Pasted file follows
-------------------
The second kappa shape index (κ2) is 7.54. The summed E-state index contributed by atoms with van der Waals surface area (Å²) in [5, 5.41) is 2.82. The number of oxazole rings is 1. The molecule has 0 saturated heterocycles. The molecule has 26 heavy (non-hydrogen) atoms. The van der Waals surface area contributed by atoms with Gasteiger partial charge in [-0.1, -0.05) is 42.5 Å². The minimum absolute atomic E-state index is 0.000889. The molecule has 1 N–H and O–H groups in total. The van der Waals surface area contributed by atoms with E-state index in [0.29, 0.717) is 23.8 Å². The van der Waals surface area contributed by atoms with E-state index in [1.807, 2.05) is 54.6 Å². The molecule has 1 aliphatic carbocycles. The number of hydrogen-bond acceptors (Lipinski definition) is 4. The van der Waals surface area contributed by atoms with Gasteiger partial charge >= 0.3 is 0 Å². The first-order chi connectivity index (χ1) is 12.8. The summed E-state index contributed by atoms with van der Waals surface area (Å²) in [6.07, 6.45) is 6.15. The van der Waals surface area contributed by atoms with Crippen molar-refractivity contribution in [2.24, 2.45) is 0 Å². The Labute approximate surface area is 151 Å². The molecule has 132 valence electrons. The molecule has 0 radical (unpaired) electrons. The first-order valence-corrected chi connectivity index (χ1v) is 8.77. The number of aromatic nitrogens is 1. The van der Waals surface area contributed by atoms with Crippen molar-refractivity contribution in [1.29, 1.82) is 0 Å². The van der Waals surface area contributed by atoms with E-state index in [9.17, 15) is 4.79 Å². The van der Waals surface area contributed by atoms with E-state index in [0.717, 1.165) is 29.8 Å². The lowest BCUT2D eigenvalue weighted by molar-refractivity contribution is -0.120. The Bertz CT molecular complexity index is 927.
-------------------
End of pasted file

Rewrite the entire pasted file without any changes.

The second kappa shape index (κ2) is 7.54. The summed E-state index contributed by atoms with van der Waals surface area (Å²) in [5, 5.41) is 2.82. The number of oxazole rings is 1. The molecule has 0 saturated heterocycles. The molecule has 26 heavy (non-hydrogen) atoms. The van der Waals surface area contributed by atoms with Gasteiger partial charge in [-0.1, -0.05) is 42.5 Å². The minimum absolute atomic E-state index is 0.000889. The molecule has 1 N–H and O–H groups in total. The van der Waals surface area contributed by atoms with E-state index in [0.29, 0.717) is 23.8 Å². The van der Waals surface area contributed by atoms with E-state index in [1.807, 2.05) is 54.6 Å². The molecule has 1 aliphatic carbocycles. The number of hydrogen-bond acceptors (Lipinski definition) is 4. The van der Waals surface area contributed by atoms with Gasteiger partial charge >= 0.3 is 0 Å². The first-order chi connectivity index (χ1) is 12.8. The summed E-state index contributed by atoms with van der Waals surface area (Å²) in [6.07, 6.45) is 6.15. The van der Waals surface area contributed by atoms with Crippen molar-refractivity contribution in [2.24, 2.45) is 0 Å². The Labute approximate surface area is 151 Å². The molecule has 132 valence electrons. The molecule has 0 radical (unpaired) electrons. The first-order valence-corrected chi connectivity index (χ1v) is 8.77. The number of aromatic nitrogens is 1. The van der Waals surface area contributed by atoms with Crippen molar-refractivity contribution in [1.29, 1.82) is 0 Å². The van der Waals surface area contributed by atoms with E-state index in [9.17, 15) is 4.79 Å². The van der Waals surface area contributed by atoms with E-state index in [0.717, 1.165) is 29.8 Å². The lowest BCUT2D eigenvalue weighted by molar-refractivity contribution is -0.120. The Bertz CT molecular complexity index is 927.